Diablo Canyon Nuclear Plant: Solid as a Rock or Ready to Crumble?

Although the official title of the U.S. Senate Environment and Public Works Committee hearing on Dec. 3 was “[Nuclear Regulatory Commission’s] Implementation of the Fukushima Near-T­erm Task Force Recommendations and other Actions to Enhance and Maintain Nuclear Safety,” much of the testimony focused on possible seismic problems in and around the Diablo Canyon nuclear power plant.

In Sen. Barbara Boxer’s (D-Calif.) opening statement, she set the stage by saying “Even after learning of newly discovered strong earthquake faults close to the power plant, the NRC has declined to act on its senior inspector’s warning—its own senior inspector’s warning—that the reactor should be shut down if it did not come back into compliance with its seismic licensing requirements.”

“Diablo Canyon is the only nuclear power plant in the nation operating at the highest seismic risk area as determined by the NRC,” said Rep. Lois Capps (D-Calif.), who attended the hearing to provide a statement. She noted that the Hosgri offshore fault was discovered less than three miles from the facility during construction, and that the Shoreline Fault was found in 2008 less than half a mile from the plant.

Pacific Gas and Electric Co. (PG&E), owner of Diablo Canyon, claims that the facility is seismically safe and able to withstand the largest potential earthquakes in the region. The company completed extensive scientific research, and on Sept. 10 it released a report that it says demonstrates that the plant remains safe.

“Vast resources have been devoted to examine onshore and offshore fault systems in the region of interest to better understand potential hazards,” Neal Driscoll, a professor of geology and geophysics at the Scripps Institution of Oceanography at the University of California, San Diego, said in a PG&E press release. “In my opinion, outside of oil and gas exploration, the offshore areas by Diablo Canyon are one of the most studied continental regions in the world.”

The PG&E research used state-of-the-art 3-D PCable equipment to survey fault systems offshore. The technology provides detailed imaging of steeply dipping faults that are difficult to image using traditional 2-D multichannel seismic data. The 3-D data provide measurements of fault offsets, both vertically and horizontally. Offset information is said to be very important in the hazard assessment process.

“This research effort, utilizing the latest technologies, demonstrates Diablo Canyon continues to be seismically safe,” said Ed Halpin, senior vice president and chief nuclear officer at PG&E. “These studies provide scientists and regulators an unprecedented scientific analysis of the seismic characteristics near Diablo Canyon.”

But Sam Blakeslee, PhD, former California state senator and California seismic safety commissioner, was skeptical of PG&E’s analysis. In his testimony, Blakeslee said “The utility has a long and remarkable history of producing sanguine technical reports that get the seismic hazard analysis at Diablo exactly wrong.”

In addition to the troubling history that Blakeslee alleged, he noted the following other concerns about the company’s seismic report: disregard of double design earthquake basis, weakening of Hosgri Evaluation basis, lack of transparency, rapidly evolving analytical methods, and the possibility of more seismic threats to come. While Blakeslee said he is a lifelong Republican, a scientist, and is not anti-nuclear, he feels that Diablo should be forced to complete the license amendment process, so that technical arguments can be made in a public, independent setting rather than behind closed doors.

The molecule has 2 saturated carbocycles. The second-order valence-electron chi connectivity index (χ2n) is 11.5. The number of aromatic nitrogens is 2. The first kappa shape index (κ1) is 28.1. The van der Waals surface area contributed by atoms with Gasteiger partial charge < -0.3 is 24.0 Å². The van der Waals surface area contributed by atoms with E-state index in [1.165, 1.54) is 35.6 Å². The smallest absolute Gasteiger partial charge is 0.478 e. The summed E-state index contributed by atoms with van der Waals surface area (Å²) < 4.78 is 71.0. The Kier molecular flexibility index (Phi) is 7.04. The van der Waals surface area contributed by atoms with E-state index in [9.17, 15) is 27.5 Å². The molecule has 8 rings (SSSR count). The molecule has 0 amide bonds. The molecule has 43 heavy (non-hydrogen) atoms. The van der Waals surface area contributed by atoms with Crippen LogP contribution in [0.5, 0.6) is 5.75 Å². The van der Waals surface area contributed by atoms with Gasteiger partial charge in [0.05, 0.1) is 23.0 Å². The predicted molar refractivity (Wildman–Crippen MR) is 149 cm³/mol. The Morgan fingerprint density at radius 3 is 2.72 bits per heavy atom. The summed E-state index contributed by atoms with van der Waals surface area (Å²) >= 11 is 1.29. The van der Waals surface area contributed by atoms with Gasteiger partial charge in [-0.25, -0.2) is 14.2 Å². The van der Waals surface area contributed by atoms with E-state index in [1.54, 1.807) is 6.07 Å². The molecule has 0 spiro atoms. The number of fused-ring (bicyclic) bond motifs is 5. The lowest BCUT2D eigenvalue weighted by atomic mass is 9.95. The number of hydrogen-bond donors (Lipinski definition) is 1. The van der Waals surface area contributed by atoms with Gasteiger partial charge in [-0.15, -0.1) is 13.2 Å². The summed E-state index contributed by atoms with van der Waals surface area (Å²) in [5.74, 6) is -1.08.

Tony Pietrangelo, senior vice president and chief nuclear officer at the Nuclear Energy Institute, offered a more optimistic view of the Diablo situation. “Nuclear plants have several aspects of seismic protection, including safety factors applied to the reactor designs, conservative requirements in engineering codes and standards, and specific requirements for the strength of steel and concrete used to build the plants. These design and construction practices are above and beyond the protection needed to safely withstand significant ground motion,” he said in his testimony.

He noted that engineering and materials design, and seismic study technologies and methodologies have evolved significantly over time, which allows for more certainty as to how a nuclear power plant’s structures, systems, and components will react to a seismic event, and diminishes the reliance on overly conservative techniques and assumptions.

According to Pietrangelo, Diablo is unique in the industry in that it is licensed for three earthquake designs: the Design Earthquake, Double Design Earthquake (equivalent to the Safe Shutdown Earthquake), and the Hosgri Earthquake. Diablo has continually studied the geologic features surrounding the plant through its long-term seismic program.

“I realize this issue is even more complex because some staff at the NRC filed a differing professional opinion on issues related to Diablo Canyon and the Shoreline fault. Differing professional opinions do occur among the 4,000 staff at the NRC, and the NRC has a process for addressing them,” Pietrangelo testified.

However, Daniel Hirsch, lecturer at the University of California, Santa Cruz, presented a grimmer picture. “A Fukushima-type disaster is just waiting to happen here. All it takes, just as at Fukushima, is an earthquake larger than the plant was designed to withstand. It could happen tomorrow,” Hirsch said.

Aaron Larson, associate editor (@AaronL_Power, @POWERmagazine)

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